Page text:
Over the last couple of years, several issues including the STR controversy has caused a divide with council. It is safe to say that voters can expect candidates to run in two different groups, similar to what has been done in the past.
The next election will decide the council’s fate for at least the next two years and the results could help define which way the city will go. Rising property tax rates and the issue of retaining and attracting city employees are also two major issues facing the new council. The council will also deal with the leadership of a new city manager.
More of the Same for RE-2 School District
Despite a massive effort to oust the “Conservative” school board majority that has dominated the district for the last two years, the conservative board director candidates won enough seats to retain control of the board. Therefore, residents shouldn’t expect too much to change moving forward as the incumbent candidates promised to stay the course during their campaigns.
Newly elected Board Director Keegan Barkley will try to address issues she discussed during her campaign, such as the district’s move towards adopting the American Birthright standards and deteriorating relations between teachers and the RE-2 School Board. But it’s unclear what kind of impact she could have, serving as the sole minority voice. But that said, the more progressive candidates in the most recent election fared much better than most predicted. Still, Superintendent Ken Witt’s job is now quite secure, meaning that there could be other changes in store with a growing focus on student academics.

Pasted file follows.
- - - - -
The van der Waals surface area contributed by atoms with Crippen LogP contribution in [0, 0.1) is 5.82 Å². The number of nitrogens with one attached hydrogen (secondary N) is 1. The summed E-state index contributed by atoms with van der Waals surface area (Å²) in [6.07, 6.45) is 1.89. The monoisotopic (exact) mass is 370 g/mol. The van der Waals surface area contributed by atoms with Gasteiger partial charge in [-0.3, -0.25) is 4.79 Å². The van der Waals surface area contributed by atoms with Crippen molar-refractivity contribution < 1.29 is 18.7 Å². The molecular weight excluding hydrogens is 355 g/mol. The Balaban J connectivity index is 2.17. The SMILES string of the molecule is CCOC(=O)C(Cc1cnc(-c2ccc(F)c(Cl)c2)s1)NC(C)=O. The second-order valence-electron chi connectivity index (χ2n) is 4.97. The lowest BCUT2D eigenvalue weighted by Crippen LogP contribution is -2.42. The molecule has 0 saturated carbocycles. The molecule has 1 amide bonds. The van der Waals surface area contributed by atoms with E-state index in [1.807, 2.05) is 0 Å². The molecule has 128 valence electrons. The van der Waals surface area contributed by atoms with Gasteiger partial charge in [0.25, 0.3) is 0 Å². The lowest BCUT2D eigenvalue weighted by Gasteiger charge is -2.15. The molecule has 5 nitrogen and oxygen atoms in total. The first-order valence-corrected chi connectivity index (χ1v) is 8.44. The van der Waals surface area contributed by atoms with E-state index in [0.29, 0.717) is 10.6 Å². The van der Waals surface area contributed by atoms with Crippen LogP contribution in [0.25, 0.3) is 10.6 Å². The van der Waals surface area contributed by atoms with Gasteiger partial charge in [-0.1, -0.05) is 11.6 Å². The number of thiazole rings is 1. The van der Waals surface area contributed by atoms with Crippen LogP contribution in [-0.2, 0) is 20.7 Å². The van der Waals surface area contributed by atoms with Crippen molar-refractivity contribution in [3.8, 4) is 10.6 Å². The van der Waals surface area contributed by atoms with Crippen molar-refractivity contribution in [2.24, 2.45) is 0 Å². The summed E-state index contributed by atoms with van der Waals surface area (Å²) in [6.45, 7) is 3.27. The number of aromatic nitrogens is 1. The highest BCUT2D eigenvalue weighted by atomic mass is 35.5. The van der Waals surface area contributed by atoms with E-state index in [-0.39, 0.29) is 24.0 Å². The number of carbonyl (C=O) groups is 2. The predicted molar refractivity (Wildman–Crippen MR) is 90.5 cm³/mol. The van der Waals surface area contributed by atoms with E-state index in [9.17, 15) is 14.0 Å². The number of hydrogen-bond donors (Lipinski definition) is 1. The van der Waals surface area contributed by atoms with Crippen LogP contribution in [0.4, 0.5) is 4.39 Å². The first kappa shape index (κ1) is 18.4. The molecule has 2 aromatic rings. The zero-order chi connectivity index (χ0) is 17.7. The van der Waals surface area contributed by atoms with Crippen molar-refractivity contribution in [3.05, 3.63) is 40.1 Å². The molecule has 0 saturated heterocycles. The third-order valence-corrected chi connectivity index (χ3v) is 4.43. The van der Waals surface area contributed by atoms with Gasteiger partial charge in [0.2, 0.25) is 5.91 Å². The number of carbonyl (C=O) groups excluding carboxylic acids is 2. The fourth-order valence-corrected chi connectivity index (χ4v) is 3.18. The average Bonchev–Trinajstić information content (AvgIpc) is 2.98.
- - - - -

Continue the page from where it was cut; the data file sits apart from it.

So far, recently-elected Mick Bates has been appointed as the RE-2 School Board President. Surprisingly, not many new developments have occurred during school board meetings. The district did, however, receive local attention recently when it issued a press release, saying that an interim principal was put in charge of the high school without indicating what happened to former high school principal Kevin Burr.
County Commissioners to Address Taxes and STRs
With rising property valuations striking the county, the Teller commissioners have already had to address temporarily lowering mill levies to offset the unprecedented rise in taxes. Depending on what happens in 2024, the commissioner will have to decide whether they will again lower the mill levies more for 2025, or eliminate the tax reduction, or lobby for further relief at the state level.